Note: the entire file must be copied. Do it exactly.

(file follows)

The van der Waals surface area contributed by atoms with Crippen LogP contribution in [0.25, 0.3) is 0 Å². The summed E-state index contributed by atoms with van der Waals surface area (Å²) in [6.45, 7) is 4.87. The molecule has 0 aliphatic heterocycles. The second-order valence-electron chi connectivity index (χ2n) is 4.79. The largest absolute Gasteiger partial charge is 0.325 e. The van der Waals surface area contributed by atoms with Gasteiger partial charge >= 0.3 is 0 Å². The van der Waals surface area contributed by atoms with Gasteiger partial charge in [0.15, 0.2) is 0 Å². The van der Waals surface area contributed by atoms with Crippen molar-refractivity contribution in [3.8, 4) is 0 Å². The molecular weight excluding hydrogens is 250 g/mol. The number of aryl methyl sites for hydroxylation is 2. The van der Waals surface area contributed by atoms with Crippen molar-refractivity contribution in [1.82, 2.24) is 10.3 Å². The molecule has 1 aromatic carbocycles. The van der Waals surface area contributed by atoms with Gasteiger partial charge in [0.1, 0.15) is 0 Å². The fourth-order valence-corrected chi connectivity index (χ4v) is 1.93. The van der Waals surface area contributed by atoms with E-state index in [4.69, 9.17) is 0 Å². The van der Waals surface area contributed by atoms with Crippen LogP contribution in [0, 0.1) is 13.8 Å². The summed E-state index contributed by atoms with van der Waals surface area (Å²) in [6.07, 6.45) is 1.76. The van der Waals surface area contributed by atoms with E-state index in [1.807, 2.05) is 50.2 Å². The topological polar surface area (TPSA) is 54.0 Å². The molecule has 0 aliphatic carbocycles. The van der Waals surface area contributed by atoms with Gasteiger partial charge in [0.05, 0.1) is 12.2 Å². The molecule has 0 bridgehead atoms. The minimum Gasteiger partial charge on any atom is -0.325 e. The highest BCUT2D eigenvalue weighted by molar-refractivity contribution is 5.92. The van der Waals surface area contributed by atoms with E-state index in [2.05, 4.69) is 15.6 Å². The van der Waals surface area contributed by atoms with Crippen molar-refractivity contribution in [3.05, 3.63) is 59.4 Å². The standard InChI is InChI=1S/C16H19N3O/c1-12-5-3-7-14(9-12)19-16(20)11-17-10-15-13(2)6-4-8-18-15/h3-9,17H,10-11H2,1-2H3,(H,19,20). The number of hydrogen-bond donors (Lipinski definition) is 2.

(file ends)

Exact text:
The van der Waals surface area contributed by atoms with Crippen LogP contribution in [0.25, 0.3) is 0 Å². The summed E-state index contributed by atoms with van der Waals surface area (Å²) in [6.45, 7) is 4.87. The molecule has 0 aliphatic heterocycles. The second-order valence-electron chi connectivity index (χ2n) is 4.79. The largest absolute Gasteiger partial charge is 0.325 e. The van der Waals surface area contributed by atoms with Gasteiger partial charge >= 0.3 is 0 Å². The van der Waals surface area contributed by atoms with Gasteiger partial charge in [0.15, 0.2) is 0 Å². The van der Waals surface area contributed by atoms with Crippen molar-refractivity contribution in [3.8, 4) is 0 Å². The molecular weight excluding hydrogens is 250 g/mol. The number of aryl methyl sites for hydroxylation is 2. The van der Waals surface area contributed by atoms with Crippen molar-refractivity contribution in [1.82, 2.24) is 10.3 Å². The molecule has 1 aromatic carbocycles. The van der Waals surface area contributed by atoms with Gasteiger partial charge in [0.1, 0.15) is 0 Å². The fourth-order valence-corrected chi connectivity index (χ4v) is 1.93. The van der Waals surface area contributed by atoms with E-state index in [4.69, 9.17) is 0 Å². The van der Waals surface area contributed by atoms with Crippen LogP contribution in [0, 0.1) is 13.8 Å². The summed E-state index contributed by atoms with van der Waals surface area (Å²) in [6.07, 6.45) is 1.76. The van der Waals surface area contributed by atoms with E-state index in [1.807, 2.05) is 50.2 Å². The topological polar surface area (TPSA) is 54.0 Å². The molecule has 0 aliphatic carbocycles. The van der Waals surface area contributed by atoms with Gasteiger partial charge in [0.05, 0.1) is 12.2 Å². The molecule has 0 bridgehead atoms. The minimum Gasteiger partial charge on any atom is -0.325 e. The highest BCUT2D eigenvalue weighted by molar-refractivity contribution is 5.92. The van der Waals surface area contributed by atoms with E-state index in [2.05, 4.69) is 15.6 Å². The van der Waals surface area contributed by atoms with Crippen molar-refractivity contribution in [3.05, 3.63) is 59.4 Å². The standard InChI is InChI=1S/C16H19N3O/c1-12-5-3-7-14(9-12)19-16(20)11-17-10-15-13(2)6-4-8-18-15/h3-9,17H,10-11H2,1-2H3,(H,19,20). The number of hydrogen-bond donors (Lipinski definition) is 2.